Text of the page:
This year in addition to taking in the race at Barber we decided to stretch the weekend a few days. So after the race, we drove to Tennessee and rented a small cabin in the mountains for a couple days. Which implicitly implies – I haven’t seen the race broadcast yet. SO my impressions will be based on what I saw at the track.
The race itself was Good for the series (a minimum rating I score for any race that has a green flag pass for the lead after the final pit stop not assisted by a yellow and restart). Relative to the course itself, the race was “Very Good”. It wasn’t the Excellent we saw last year, but compared to the first two races here both are good events.
One thing that concerns me a bit is what next year’s race will be like. Last year was an adventure as no one really had the new car sorted yet and there were a lot of performance delta’s because of that. This year, from the experience of last year’s race in the new car and the testing a few weeks previous, most teams (other than Panther – and we’ll talk about that at some point in the future) had their cars on blacks sorted pretty quickly. The variable that made qualifications interesting and the race compelling was watching the teams sort out the new Red compound.
As we head into next year, What is the “change” variable that will keep teams and drivers scrambling and off balance enough to make for a compelling race? Some probably still feel the league still owes them Aero kits, but I have low expectations on those and thus have moved on. These teams (EXCEPT Panther) and drivers (INCLUDING JR) are talented enough that when everything is familiar, run so closely, even optimally, that we are likely to get a very uninteresting race on our hands.
Unlike Mid Ohio (where I gather there are few challenges for an IndyCar caliber driver to have individual moments) Barber can squeeze a mistake or two out of a few drivers and provide some position exchange potential. But as the formula becomes completely sorted, will that be enough for a great event next year? I have my concerns.
I have a pet experiment I would love to see IndyCar experiment with one day. Spend the whole weekend running blacks. All Practice sessions, all qualifying sessions are on the black tire. Then during the 20 minute Sunday morning warm up – bust out with a red tire of unknown formulation. Let the teams and drivers take that session the get a handle on the new rubber. Then during the race require teams to do at least 2 stints on these alternate tires. The introduction of this random variable and the delta’s it would create as teams and drivers both scramble to get a handle on this new element could make for some compelling on track action.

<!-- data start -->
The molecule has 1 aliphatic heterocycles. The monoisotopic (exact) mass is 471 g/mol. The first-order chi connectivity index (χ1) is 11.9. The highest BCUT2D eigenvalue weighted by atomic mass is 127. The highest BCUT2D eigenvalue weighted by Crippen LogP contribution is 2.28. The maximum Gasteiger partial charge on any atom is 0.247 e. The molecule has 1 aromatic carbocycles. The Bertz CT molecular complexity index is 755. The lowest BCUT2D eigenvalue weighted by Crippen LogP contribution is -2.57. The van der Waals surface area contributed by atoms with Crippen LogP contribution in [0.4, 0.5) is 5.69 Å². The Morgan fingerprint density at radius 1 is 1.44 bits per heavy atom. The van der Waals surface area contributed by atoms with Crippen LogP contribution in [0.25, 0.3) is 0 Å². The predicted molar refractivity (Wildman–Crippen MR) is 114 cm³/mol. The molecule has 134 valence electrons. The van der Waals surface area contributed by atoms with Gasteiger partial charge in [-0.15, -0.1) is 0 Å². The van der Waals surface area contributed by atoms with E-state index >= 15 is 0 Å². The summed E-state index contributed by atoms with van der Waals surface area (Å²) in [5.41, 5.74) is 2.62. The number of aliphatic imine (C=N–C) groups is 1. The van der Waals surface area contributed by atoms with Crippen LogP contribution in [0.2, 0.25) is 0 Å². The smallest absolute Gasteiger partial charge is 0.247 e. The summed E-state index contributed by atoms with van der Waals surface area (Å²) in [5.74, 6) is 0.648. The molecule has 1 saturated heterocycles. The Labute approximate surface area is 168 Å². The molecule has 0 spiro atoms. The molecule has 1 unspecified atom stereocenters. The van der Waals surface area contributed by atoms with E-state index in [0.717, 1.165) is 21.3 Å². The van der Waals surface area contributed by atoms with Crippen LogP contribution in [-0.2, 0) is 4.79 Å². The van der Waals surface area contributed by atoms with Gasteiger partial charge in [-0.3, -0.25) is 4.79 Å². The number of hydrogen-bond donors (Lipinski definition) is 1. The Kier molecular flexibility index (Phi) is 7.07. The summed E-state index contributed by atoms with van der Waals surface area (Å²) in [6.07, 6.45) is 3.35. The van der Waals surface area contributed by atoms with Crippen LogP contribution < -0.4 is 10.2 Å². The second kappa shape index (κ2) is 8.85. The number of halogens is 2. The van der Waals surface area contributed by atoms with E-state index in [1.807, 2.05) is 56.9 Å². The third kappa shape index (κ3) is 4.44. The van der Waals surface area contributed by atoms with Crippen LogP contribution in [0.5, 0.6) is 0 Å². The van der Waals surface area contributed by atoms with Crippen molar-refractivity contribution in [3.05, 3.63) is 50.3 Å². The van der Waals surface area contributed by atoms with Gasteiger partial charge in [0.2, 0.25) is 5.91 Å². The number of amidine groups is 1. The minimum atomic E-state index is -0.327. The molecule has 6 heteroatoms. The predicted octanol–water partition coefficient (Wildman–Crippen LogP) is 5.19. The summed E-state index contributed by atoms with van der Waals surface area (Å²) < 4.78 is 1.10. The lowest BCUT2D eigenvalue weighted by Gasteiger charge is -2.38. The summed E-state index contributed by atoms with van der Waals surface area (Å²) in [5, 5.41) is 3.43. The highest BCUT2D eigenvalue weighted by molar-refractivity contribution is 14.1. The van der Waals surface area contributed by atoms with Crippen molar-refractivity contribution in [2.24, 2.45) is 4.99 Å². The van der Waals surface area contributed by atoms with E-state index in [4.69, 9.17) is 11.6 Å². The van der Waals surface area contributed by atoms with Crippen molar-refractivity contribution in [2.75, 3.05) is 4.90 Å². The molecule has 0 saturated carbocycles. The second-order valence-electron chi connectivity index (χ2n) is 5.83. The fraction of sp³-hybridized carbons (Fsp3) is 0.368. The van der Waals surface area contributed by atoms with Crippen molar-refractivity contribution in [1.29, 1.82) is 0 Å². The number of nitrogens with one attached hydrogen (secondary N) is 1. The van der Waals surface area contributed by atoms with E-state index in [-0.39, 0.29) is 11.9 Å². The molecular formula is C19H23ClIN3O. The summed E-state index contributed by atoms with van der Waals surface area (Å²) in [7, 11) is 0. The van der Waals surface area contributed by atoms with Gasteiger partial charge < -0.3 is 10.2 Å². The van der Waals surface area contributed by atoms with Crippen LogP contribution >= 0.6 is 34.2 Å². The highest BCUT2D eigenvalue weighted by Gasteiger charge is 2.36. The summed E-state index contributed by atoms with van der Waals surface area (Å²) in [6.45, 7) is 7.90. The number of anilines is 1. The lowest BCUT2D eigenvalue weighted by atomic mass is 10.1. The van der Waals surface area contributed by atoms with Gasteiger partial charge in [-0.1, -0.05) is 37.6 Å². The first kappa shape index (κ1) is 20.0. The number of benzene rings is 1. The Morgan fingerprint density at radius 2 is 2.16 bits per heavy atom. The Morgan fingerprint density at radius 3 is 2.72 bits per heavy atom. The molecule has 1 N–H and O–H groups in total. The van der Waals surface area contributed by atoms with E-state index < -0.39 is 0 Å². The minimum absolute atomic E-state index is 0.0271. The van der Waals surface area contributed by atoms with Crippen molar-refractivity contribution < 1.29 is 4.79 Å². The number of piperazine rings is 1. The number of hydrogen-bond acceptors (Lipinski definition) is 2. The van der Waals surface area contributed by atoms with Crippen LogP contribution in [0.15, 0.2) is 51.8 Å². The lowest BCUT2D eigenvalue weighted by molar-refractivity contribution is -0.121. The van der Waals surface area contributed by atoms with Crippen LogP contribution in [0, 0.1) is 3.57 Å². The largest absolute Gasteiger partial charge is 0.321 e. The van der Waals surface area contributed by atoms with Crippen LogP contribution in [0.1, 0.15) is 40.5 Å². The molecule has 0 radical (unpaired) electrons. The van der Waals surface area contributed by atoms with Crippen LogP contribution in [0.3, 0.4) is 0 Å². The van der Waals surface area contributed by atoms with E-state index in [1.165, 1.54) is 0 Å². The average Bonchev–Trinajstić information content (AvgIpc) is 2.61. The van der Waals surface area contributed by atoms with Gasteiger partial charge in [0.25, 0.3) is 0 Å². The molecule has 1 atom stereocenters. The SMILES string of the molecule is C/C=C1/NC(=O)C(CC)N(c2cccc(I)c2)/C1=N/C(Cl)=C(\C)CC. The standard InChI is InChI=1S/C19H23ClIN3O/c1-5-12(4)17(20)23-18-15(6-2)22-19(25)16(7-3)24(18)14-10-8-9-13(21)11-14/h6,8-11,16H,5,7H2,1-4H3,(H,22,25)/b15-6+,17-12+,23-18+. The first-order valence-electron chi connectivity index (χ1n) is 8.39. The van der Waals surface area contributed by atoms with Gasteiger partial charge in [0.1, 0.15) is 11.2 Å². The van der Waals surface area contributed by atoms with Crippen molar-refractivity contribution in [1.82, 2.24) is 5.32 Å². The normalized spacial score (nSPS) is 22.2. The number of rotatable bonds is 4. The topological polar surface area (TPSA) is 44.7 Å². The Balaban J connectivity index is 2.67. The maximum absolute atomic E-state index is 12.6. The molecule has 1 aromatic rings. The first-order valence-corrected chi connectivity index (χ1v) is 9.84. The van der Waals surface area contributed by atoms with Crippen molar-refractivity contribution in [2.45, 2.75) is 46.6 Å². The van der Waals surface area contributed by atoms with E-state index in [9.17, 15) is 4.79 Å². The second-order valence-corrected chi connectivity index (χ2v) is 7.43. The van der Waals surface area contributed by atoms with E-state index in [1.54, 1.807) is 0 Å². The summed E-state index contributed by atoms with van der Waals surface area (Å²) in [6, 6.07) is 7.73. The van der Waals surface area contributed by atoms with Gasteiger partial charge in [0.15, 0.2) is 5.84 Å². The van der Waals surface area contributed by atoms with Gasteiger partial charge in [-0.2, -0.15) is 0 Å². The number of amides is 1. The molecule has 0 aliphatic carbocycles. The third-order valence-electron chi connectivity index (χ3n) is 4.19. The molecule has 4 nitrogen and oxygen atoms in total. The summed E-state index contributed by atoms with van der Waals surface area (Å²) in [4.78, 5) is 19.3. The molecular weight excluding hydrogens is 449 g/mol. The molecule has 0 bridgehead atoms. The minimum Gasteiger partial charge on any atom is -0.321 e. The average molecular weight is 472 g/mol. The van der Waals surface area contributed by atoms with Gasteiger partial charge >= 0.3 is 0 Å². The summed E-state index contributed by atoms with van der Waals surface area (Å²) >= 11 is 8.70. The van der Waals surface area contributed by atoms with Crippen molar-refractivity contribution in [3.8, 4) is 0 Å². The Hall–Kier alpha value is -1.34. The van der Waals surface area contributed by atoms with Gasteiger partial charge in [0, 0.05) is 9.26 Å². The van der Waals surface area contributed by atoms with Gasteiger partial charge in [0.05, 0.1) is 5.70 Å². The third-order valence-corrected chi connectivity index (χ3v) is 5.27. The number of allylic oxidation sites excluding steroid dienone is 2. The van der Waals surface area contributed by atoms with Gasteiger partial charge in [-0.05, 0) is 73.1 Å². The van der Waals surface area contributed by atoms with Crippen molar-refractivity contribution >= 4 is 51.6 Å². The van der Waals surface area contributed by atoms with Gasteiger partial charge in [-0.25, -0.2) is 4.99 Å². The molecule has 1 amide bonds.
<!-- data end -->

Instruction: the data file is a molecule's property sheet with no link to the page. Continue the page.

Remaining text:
But then I am just a fan. There must be some compelling unintended consequence that I am not thinking about.
One Blogger’s Financial Impact on the City of Birmingham
Heading into the Barber event there was some angst in the air regarding some city council votes that would finance the event both this year and for years future. As with all news related to IndyCar some took this as a sign for the end of the world, or at least the Birmingham event.
As we checked into our hotel Friday, the desk manager asked us if we would consider taking a slightly different room than we were booked for. He said the website had overbooked my room type and that the hotel was packed for the race and he was having to turn people away. I struck up a conversation with him about how much business they did for the race and he told us the race weekends at Barber were some of their busiest of the year (right along with move in and Graduation for UAB).
I asked him why then would the city decline to continue funding the event that brought the city so much business, he said that the city was broke. They had just been through a major embezzlement scandal with the previous mayor. Between the money he pocketed and spent w/o oversight, the city was over the edge of bankruptcy. Apparently the former Mayor and some combination of former officials were tried and sentenced to over 450 years for their looting of city finances.
We now know that the city paid up for its portion of this years race. This year’s event drew over 56,000 for the weekend and the Sunday crowd, representing ~2/3rds of that number was the largest crowd ever. An extension was signed with the race for another 3 years and the race will go on.
But I got to thinking what was my financial impact for the city of Birmingham for the race? A quick summary: Tickets - $250; Residence Inn Downtown/UAB - $330; John’s City Diner - $55; Piggly Wiggly - $57; Gas - $50; Landry’s Seafood - $75; Two 2012 Race Credential Holders and one 2013 commemorative pin - $8; Stealing beer out of @oilpressureblog’s cooler while he was smoozing on the starting grid – PRICELESS. $825 total.
Now suppose 1500 other race fans that were not Birmingham residents visited and spent similarly, that would be $1,237,500 of revenue dropped into the city’s economy. Most economists apply a multiplier to the impact of that infusion as that money diffuses through the community and is spent and re spent. So let’s say that builds 5X to a $6.2M impact for the city. Shave taxes off that represents ~$300 - $400 k of revenue for the city and over $5m for those living within the city.
I mention this as a potential tact or strategy for the league and promoters to persuade other municipalities with EXISTING race facilities to support an IndyCar race in their community. Portland OR, or Salt Lake City might fit such a strategy well with the tracks near those cities.
Anyway – another thought.